Is that correct that a mutex object in Linux cannot be used for cross process synchronization as opposed to its Windows counterpart?

If that is true - what was the idea to limit mutex synchronisation functionality on Linux?

  • 1
    or it is the other way around: windows mutex was implemented with more functionality than the linux mutex Jun 8, 2013 at 11:25
  • you could say that, but from what I remember the first version of linux was released when windows os was already out. just interested why there a difference in the functionality ...
    – Mitten
    Jun 8, 2013 at 14:40
  • but was a mutex implementation involved in both releases? don't forget upgraded that M$ would have done Jun 8, 2013 at 15:00

2 Answers 2


The difference is kind of "made up", on windows MUTEX is very rarely used, and even then no really for sync but to discover already runnin instance of the program. What has wide use is CRITICAL_SECTION, and it is close equivalent of recursive mutex on linux, solaris and others.

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    I have seen the "discover an already running instance" on unix based implemented by opening a port. Since only one process can hold a port open, the second process knows the first process exists and can exchange communication with it (or refuse to start up because only one instance should be running at a time).
    – user40980
    Jun 9, 2013 at 1:20
  • A more modern (and probably also more robust) approach to this would be registering a D-Bus object.
    – 5gon12eder
    Nov 8, 2015 at 21:50

Linux Mutexes can be used for cross process synchronization. Been there, done that, very useful. The Mutex must be accessible to the processes concerned, such as being in a shared memory block. The Mutex could also not be shared, and therefore private to the process that created it. The Mutex functionality in Linux is not limited.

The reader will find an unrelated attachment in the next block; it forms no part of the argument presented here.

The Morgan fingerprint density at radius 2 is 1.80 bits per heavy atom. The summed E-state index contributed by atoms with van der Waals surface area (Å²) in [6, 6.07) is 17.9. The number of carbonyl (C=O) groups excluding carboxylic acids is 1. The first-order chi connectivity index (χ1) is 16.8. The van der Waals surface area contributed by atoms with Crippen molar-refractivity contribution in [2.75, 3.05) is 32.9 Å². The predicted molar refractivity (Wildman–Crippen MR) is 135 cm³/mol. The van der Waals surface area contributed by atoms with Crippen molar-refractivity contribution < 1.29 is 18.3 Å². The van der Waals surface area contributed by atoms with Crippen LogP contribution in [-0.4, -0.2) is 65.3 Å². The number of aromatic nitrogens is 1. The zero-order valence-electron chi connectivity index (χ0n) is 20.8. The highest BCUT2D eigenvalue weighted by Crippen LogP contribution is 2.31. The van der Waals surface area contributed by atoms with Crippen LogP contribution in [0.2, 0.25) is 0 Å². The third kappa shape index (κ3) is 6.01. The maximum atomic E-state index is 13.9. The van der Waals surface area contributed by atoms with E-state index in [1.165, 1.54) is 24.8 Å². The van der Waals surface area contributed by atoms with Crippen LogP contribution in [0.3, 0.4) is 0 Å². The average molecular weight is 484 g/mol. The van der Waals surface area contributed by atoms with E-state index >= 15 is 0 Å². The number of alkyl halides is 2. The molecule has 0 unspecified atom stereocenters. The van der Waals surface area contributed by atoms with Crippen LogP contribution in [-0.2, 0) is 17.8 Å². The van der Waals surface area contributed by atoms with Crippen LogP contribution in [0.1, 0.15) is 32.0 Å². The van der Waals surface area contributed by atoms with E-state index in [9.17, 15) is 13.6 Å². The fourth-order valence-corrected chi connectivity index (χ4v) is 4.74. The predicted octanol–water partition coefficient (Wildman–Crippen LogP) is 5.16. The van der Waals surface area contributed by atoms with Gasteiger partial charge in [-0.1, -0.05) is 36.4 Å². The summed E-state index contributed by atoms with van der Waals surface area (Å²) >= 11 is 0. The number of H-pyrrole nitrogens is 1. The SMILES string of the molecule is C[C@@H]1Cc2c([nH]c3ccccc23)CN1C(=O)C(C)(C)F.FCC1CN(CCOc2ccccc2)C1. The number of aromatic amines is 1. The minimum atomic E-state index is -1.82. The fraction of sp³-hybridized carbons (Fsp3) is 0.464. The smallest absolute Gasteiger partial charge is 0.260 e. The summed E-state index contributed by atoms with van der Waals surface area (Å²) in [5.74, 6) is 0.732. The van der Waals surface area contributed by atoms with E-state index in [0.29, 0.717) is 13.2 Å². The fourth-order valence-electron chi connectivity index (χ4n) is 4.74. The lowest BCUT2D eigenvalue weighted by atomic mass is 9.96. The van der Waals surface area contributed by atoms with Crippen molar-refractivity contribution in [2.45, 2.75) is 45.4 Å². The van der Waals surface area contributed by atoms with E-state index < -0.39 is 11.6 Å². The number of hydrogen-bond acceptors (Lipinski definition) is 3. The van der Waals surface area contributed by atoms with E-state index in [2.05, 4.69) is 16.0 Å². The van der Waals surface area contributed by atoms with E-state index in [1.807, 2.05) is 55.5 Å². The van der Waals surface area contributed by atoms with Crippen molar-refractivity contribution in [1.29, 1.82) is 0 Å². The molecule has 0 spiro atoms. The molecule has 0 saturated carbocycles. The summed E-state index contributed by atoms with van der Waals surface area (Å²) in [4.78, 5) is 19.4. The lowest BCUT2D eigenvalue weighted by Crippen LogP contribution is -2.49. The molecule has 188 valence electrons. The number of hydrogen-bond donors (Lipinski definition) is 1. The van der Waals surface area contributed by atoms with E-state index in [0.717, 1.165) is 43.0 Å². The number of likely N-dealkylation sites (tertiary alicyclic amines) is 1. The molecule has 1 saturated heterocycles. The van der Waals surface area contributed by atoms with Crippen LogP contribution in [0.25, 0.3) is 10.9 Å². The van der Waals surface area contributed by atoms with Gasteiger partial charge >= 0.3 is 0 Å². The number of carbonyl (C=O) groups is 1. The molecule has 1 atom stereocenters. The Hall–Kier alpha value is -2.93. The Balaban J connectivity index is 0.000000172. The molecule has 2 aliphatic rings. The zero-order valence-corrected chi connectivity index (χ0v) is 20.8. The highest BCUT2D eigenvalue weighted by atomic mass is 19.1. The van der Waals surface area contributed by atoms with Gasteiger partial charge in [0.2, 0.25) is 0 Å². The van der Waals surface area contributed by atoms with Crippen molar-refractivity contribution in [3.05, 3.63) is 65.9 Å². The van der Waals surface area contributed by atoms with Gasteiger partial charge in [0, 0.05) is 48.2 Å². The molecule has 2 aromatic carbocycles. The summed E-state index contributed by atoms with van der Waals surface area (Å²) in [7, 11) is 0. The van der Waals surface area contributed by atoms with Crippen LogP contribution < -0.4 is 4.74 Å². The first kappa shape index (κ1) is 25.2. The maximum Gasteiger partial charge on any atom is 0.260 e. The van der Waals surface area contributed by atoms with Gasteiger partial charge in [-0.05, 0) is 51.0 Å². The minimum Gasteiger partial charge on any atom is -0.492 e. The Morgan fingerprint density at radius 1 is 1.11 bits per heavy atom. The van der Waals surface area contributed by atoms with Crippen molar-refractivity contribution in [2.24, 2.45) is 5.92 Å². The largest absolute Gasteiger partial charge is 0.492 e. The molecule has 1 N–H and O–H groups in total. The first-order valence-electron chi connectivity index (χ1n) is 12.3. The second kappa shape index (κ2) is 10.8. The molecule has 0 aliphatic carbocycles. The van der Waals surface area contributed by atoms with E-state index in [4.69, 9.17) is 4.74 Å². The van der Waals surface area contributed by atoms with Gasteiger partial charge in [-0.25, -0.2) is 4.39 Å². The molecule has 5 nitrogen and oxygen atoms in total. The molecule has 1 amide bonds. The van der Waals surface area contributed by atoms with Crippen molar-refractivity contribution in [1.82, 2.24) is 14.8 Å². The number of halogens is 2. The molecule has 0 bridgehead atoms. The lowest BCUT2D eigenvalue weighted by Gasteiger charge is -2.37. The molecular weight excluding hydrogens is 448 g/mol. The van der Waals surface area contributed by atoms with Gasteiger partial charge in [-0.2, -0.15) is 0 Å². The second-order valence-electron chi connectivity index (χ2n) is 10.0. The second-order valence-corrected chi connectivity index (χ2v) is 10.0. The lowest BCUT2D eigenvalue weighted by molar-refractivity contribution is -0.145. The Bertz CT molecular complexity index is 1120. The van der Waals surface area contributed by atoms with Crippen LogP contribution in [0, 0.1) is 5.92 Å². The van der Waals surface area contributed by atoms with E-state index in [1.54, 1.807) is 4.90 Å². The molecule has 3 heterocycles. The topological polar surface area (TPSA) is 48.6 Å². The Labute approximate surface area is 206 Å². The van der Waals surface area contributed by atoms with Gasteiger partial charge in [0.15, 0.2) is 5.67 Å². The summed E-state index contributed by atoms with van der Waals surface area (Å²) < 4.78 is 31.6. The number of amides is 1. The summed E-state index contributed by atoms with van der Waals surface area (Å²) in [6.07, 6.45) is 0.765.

Windows Mutexes are system objects. Any process can use the Mutex if it knows the name of the Mutex (in the case of a named Mutex), or if it has a handle to it.

Critical Section is functionally equivalent to an unshared Mutex in Linux, but is not a Mutex. You can use a mutex to do the job of Critical Section, albeit a bit overkill, but you can not get the interprocess capabilities of a Mutex from Critical Section (or can you?).

Mutex is not rarely used; a snapshot of my system (using Sysinternal's WinObj) shows 100 mutexes, 173 critical sections, and only 8 semaphores. And while using a Mutex to indicate a process is running (and thereby prevent instantiation of another copy of that process) is probably the most widely known usage of a Windows Mutex, and a valid, if course-grained, synchronization techninque, a quick glance at the list of mutexes on my machine reveals other usages, one of the most common being to control access to cache of some sort (browser, SVN, etc.)

I personally disagree with the usage of a port to discover processes. Just because port 61348 is in use doesn't mean the process I expect to be there is the one holding the port. Unless the process requires that port, such as server listening on a well known port, there is not enough information to decide whether or not to instantiate.

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